Just think for a second: what’s the one thing that stops most of us speaking in public?
It’s fear, isn’t it?
- Fear that you’ll make a fool of yourself
- Fear that you’ll forget your words
- Fear that you won’t be able to control your nerves
Do you feel like that?
I did, I used to dread getting up in public; it made me feel physically sick. I was comfortable doing a workshop for a small group, or speaking to people one-to-one; but put me in front of a big crowd, and I would be a nervous wreck. My heart would be pounding so hard and loud that I imagined people could hear it all around the room. My hands would shake, and I’d go bright red with embarrassment. That’s one of the reasons I joined a speaking group, to help overcome my nerves. Since then I’ve learnt to overcome my fears, and feel far more comfortable and confident about speaking in public. I still get nervous, but they no longer control me.
Have you ever had any fear about public speaking? Well, if you have then fear no more.
I’m going to share 3 easy steps, that I learnt, that helped me to overcome fear and feel far more confident.
- Speak about what you know
- Plan and prepare
- Rehearse, rehearse, rehearse
Do all these things, and you can overcome fear and feel far more confident.
1 Speak about what you know
When we’re talking with our friends, family, colleagues and customers we very rarely dry up or get anxious. In fact, it’s often quite the opposite: we feel very comfortable and confident. Why is that?
It’s usually because you’re talking about:
- What you know
- What you’re interested in
- What you’re passionate about
So when you speak in public, if you talk about what you know using your own experiences, examples or stories, you will feel far more comfortable. This will help you to overcome fear and feel far more confident.
2 Plan and prepare
We all want to feel more confident – none of us want to dry up, and forget where we’re going with the speech. One of the ways to stop this from happening is to plan and prepare your talk. It’s a bit like going on a journey: you wouldn’t go on a long journey to a meeting, say from New York to London, without planning the route. You’d find out the best way to get there, what transport to use and how long it would take. Most of us would check all this out before leaving for our destination. That’s just how you should treat your speech.
Once you decide what you’re going to talk about, you need to decide where you want to go with the talk. What journey you want to take your audience on. Youe need to map out your talk. This will help you to get to know the route and structure so well that you won’t get lost:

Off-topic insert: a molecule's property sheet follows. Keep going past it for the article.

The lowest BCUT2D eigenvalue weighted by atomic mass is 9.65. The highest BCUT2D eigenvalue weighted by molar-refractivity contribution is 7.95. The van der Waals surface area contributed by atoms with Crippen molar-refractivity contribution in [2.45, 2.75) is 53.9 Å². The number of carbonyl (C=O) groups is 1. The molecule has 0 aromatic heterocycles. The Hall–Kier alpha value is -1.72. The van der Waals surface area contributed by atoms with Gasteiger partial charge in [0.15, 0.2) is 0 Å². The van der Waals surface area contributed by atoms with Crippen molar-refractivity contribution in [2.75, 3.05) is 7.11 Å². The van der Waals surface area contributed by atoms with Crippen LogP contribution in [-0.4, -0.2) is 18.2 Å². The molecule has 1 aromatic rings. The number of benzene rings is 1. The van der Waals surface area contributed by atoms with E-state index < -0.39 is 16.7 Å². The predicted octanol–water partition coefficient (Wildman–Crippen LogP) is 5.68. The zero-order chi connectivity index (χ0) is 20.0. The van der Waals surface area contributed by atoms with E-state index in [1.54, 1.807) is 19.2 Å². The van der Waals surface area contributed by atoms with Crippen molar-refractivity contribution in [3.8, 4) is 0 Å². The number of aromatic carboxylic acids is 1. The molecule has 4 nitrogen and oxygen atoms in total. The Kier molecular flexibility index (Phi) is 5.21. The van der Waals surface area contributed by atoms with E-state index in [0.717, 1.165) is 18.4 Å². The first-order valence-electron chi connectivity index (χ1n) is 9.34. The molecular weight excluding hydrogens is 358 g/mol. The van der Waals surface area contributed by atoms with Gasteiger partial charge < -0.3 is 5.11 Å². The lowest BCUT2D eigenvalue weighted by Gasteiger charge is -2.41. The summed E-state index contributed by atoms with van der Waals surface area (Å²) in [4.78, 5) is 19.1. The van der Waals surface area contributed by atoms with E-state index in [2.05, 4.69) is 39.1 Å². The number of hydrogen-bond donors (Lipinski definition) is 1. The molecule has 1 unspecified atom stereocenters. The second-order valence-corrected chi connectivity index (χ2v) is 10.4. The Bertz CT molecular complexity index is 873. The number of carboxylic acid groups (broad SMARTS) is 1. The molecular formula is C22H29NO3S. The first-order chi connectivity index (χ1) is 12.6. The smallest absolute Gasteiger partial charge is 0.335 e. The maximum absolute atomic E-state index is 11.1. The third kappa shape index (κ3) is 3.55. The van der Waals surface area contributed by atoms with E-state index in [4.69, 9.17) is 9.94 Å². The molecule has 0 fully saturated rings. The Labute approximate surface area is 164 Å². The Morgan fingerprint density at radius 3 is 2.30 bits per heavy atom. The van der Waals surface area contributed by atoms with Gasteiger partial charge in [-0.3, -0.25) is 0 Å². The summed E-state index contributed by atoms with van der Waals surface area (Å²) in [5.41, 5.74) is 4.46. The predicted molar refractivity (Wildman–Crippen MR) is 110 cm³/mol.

- The Introduction: this is the start of your audience’s journey
- The main body of the talk, usually split into 3/4 main points: this is the route you take them on
- The conclusion: the final destination, they know they have arrived and the speech has ended
At university one of my tutors once gave me this great piece of advice: when writing or speaking we need to remember this very simple formula
- Introduction = You tell them what you’re going to tell them
- Main Body = You tell them
- Conclusion = You tell them what you told them
You can’t do this if you don’t plan and prepare. If you map out the journey, and set the route, it helps you to stay on track; your audience will know where you’re going. That helps them understand what you’re talking about. When you know the structure you feel more in control, less anxious about forgetting what comes next. This all helps you to overcome fear and feel far more confident.
3 Rehearse, rehearse, rehearse
If you want to feel more confident about delivering your speech, you need to be like an actor and learn your part. You may be thinking, “That’s too difficult”, “I could never do that”. But just remember: how did you learn your times tables or Alphabet?
We learnt them through repetition, didn’t we?
There are many ways to rehearse, and learn your speech:
- Some people practise by reading their speech over and over again until they can remember the words.
- Others record themselves saying the speech, then listen to themselves.
- People often get a friend or partner to video them on their phone or tablet. Then watch, and see how they look, as well as how they sound.
- I practise in front of my husband until I get comfortable with my speech; he helps by encouraging and giving me positive feedback. This helps me only learn the speech, but to tinker with it, and change it for the better.
- Be like a ballet dancer and practise in front of a mirror. Not only will you hear what you sound like, you can see what your body language looks like to the audience.
- Close your eyes and practise visualising yourself doing the speech all the way through, like a professional. Imagine yourself feeling really confident, enjoying the feeling of the audience giving you a rapturous response. Use your mind and body together, allowing your imagination and creativity to enhance the picture. Let yourself feel what it’s like to hear the audience applaud. Just think 3D, HD and surround sound. The louder, the bigger, the brighter, the better. Doing this exercise, several times every day up to your speech, will work wonders.
- You can also practise breathing in while saying re, and when breathing out say lax to control your nerves (re-lax). There are lots of videos and articles on the web that cover this in far more depth. Just find out which one works best for you.
Now you have reached your final destination; you can clearly see the route you need to take, if you want to overcome your fear. All you have to do is to remember to:
- Speak about what you know
- Plan and prepare
- Rehearse, rehearse, rehearse – relentlessly!
Take these 3 easy steps, and you will feel far more confident.